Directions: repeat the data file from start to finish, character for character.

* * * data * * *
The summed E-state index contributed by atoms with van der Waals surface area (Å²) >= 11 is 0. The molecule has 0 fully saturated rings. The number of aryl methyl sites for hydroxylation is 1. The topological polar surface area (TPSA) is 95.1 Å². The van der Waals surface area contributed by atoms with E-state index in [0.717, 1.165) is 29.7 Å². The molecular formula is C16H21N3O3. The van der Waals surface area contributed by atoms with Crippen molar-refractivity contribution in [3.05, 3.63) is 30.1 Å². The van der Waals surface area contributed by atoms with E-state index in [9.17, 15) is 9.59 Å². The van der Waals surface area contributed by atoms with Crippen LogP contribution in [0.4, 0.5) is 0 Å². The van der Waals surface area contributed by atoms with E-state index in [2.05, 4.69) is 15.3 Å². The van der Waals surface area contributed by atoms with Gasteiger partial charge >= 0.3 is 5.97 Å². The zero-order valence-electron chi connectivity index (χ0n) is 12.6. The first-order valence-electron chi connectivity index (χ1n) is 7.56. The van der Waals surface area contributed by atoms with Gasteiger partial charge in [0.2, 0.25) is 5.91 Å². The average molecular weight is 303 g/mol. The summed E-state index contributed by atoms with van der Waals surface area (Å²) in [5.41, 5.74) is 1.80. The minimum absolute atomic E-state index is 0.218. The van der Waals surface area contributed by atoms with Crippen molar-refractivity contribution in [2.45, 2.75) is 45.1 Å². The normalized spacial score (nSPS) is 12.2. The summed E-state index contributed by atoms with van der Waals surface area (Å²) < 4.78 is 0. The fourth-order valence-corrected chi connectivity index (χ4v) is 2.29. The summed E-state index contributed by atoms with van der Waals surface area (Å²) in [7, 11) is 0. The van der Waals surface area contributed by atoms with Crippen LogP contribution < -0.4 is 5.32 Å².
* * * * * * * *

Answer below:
The summed E-state index contributed by atoms with van der Waals surface area (Å²) >= 11 is 0. The molecule has 0 fully saturated rings. The number of aryl methyl sites for hydroxylation is 1. The topological polar surface area (TPSA) is 95.1 Å². The van der Waals surface area contributed by atoms with E-state index in [0.717, 1.165) is 29.7 Å². The molecular formula is C16H21N3O3. The van der Waals surface area contributed by atoms with Crippen molar-refractivity contribution in [3.05, 3.63) is 30.1 Å². The van der Waals surface area contributed by atoms with E-state index in [9.17, 15) is 9.59 Å². The van der Waals surface area contributed by atoms with Crippen LogP contribution in [0.4, 0.5) is 0 Å². The van der Waals surface area contributed by atoms with E-state index in [2.05, 4.69) is 15.3 Å². The van der Waals surface area contributed by atoms with Gasteiger partial charge >= 0.3 is 5.97 Å². The zero-order valence-electron chi connectivity index (χ0n) is 12.6. The first-order valence-electron chi connectivity index (χ1n) is 7.56. The van der Waals surface area contributed by atoms with Gasteiger partial charge in [0.2, 0.25) is 5.91 Å². The average molecular weight is 303 g/mol. The summed E-state index contributed by atoms with van der Waals surface area (Å²) in [5.41, 5.74) is 1.80. The minimum absolute atomic E-state index is 0.218. The van der Waals surface area contributed by atoms with Crippen molar-refractivity contribution in [2.45, 2.75) is 45.1 Å². The normalized spacial score (nSPS) is 12.2. The summed E-state index contributed by atoms with van der Waals surface area (Å²) < 4.78 is 0. The fourth-order valence-corrected chi connectivity index (χ4v) is 2.29. The summed E-state index contributed by atoms with van der Waals surface area (Å²) in [7, 11) is 0. The van der Waals surface area contributed by atoms with Crippen LogP contribution < -0.4 is 5.32 Å².